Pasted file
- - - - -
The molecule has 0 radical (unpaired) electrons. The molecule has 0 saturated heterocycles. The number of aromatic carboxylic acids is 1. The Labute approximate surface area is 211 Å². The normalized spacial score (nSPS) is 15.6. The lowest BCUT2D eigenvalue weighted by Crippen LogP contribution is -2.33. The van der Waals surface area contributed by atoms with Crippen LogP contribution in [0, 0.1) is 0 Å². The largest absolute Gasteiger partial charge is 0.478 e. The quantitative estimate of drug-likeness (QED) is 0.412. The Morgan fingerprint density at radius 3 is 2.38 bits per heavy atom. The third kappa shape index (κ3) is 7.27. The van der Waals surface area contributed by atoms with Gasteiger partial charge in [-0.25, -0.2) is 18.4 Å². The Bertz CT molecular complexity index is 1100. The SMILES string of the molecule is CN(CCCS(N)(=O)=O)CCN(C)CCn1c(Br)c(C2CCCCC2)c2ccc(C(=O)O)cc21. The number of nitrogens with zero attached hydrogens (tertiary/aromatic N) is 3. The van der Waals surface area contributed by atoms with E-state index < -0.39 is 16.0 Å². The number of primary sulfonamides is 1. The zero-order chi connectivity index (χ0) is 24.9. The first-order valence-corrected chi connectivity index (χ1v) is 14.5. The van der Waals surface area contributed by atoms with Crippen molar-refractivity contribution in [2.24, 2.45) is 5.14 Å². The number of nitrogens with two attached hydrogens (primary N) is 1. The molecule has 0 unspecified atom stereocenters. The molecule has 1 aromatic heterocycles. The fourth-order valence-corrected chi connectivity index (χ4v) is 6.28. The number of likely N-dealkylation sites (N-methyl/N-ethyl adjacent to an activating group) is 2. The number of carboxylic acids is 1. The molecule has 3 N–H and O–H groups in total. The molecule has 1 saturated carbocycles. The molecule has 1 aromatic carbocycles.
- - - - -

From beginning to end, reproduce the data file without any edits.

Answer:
The molecule has 0 radical (unpaired) electrons. The molecule has 0 saturated heterocycles. The number of aromatic carboxylic acids is 1. The Labute approximate surface area is 211 Å². The normalized spacial score (nSPS) is 15.6. The lowest BCUT2D eigenvalue weighted by Crippen LogP contribution is -2.33. The van der Waals surface area contributed by atoms with Crippen LogP contribution in [0, 0.1) is 0 Å². The largest absolute Gasteiger partial charge is 0.478 e. The quantitative estimate of drug-likeness (QED) is 0.412. The Morgan fingerprint density at radius 3 is 2.38 bits per heavy atom. The third kappa shape index (κ3) is 7.27. The van der Waals surface area contributed by atoms with Gasteiger partial charge in [-0.25, -0.2) is 18.4 Å². The Bertz CT molecular complexity index is 1100. The SMILES string of the molecule is CN(CCCS(N)(=O)=O)CCN(C)CCn1c(Br)c(C2CCCCC2)c2ccc(C(=O)O)cc21. The number of nitrogens with zero attached hydrogens (tertiary/aromatic N) is 3. The van der Waals surface area contributed by atoms with E-state index < -0.39 is 16.0 Å². The number of primary sulfonamides is 1. The zero-order chi connectivity index (χ0) is 24.9. The first-order valence-corrected chi connectivity index (χ1v) is 14.5. The van der Waals surface area contributed by atoms with Crippen molar-refractivity contribution in [2.24, 2.45) is 5.14 Å². The number of nitrogens with two attached hydrogens (primary N) is 1. The molecule has 0 unspecified atom stereocenters. The molecule has 1 aromatic heterocycles. The fourth-order valence-corrected chi connectivity index (χ4v) is 6.28. The number of likely N-dealkylation sites (N-methyl/N-ethyl adjacent to an activating group) is 2. The number of carboxylic acids is 1. The molecule has 3 N–H and O–H groups in total. The molecule has 1 saturated carbocycles. The molecule has 1 aromatic carbocycles.